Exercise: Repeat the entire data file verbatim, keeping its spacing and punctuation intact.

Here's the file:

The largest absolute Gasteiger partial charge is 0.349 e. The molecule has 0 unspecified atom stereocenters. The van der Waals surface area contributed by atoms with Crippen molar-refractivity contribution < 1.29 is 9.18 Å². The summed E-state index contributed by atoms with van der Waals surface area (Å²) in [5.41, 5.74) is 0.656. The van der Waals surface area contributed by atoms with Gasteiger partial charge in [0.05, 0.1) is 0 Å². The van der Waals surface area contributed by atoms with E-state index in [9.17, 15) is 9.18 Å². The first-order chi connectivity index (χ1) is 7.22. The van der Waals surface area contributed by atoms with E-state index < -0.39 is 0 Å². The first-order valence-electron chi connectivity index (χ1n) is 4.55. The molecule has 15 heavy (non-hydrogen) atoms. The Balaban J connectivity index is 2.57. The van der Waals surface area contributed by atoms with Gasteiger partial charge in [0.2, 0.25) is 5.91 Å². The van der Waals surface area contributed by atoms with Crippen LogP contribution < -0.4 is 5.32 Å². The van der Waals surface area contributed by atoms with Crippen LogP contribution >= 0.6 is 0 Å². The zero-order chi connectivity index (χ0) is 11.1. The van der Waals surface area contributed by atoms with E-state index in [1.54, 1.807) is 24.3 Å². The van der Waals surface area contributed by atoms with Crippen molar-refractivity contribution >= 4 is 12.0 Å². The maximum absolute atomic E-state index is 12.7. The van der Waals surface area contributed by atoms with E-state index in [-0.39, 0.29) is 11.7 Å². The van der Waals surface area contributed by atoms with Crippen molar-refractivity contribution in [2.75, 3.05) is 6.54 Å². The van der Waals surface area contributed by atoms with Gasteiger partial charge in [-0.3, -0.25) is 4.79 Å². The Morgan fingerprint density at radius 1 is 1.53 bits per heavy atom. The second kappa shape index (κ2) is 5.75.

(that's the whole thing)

The largest absolute Gasteiger partial charge is 0.349 e. The molecule has 0 unspecified atom stereocenters. The van der Waals surface area contributed by atoms with Crippen molar-refractivity contribution < 1.29 is 9.18 Å². The summed E-state index contributed by atoms with van der Waals surface area (Å²) in [5.41, 5.74) is 0.656. The van der Waals surface area contributed by atoms with Gasteiger partial charge in [0.05, 0.1) is 0 Å². The van der Waals surface area contributed by atoms with E-state index in [9.17, 15) is 9.18 Å². The first-order chi connectivity index (χ1) is 7.22. The van der Waals surface area contributed by atoms with E-state index < -0.39 is 0 Å². The first-order valence-electron chi connectivity index (χ1n) is 4.55. The molecule has 15 heavy (non-hydrogen) atoms. The Balaban J connectivity index is 2.57. The van der Waals surface area contributed by atoms with Gasteiger partial charge in [0.2, 0.25) is 5.91 Å². The van der Waals surface area contributed by atoms with Crippen LogP contribution < -0.4 is 5.32 Å². The van der Waals surface area contributed by atoms with Crippen LogP contribution >= 0.6 is 0 Å². The zero-order chi connectivity index (χ0) is 11.1. The van der Waals surface area contributed by atoms with E-state index in [1.54, 1.807) is 24.3 Å². The van der Waals surface area contributed by atoms with Crippen molar-refractivity contribution >= 4 is 12.0 Å². The maximum absolute atomic E-state index is 12.7. The van der Waals surface area contributed by atoms with E-state index in [-0.39, 0.29) is 11.7 Å². The van der Waals surface area contributed by atoms with Crippen molar-refractivity contribution in [2.75, 3.05) is 6.54 Å². The van der Waals surface area contributed by atoms with Gasteiger partial charge in [-0.3, -0.25) is 4.79 Å². The Morgan fingerprint density at radius 1 is 1.53 bits per heavy atom. The second kappa shape index (κ2) is 5.75.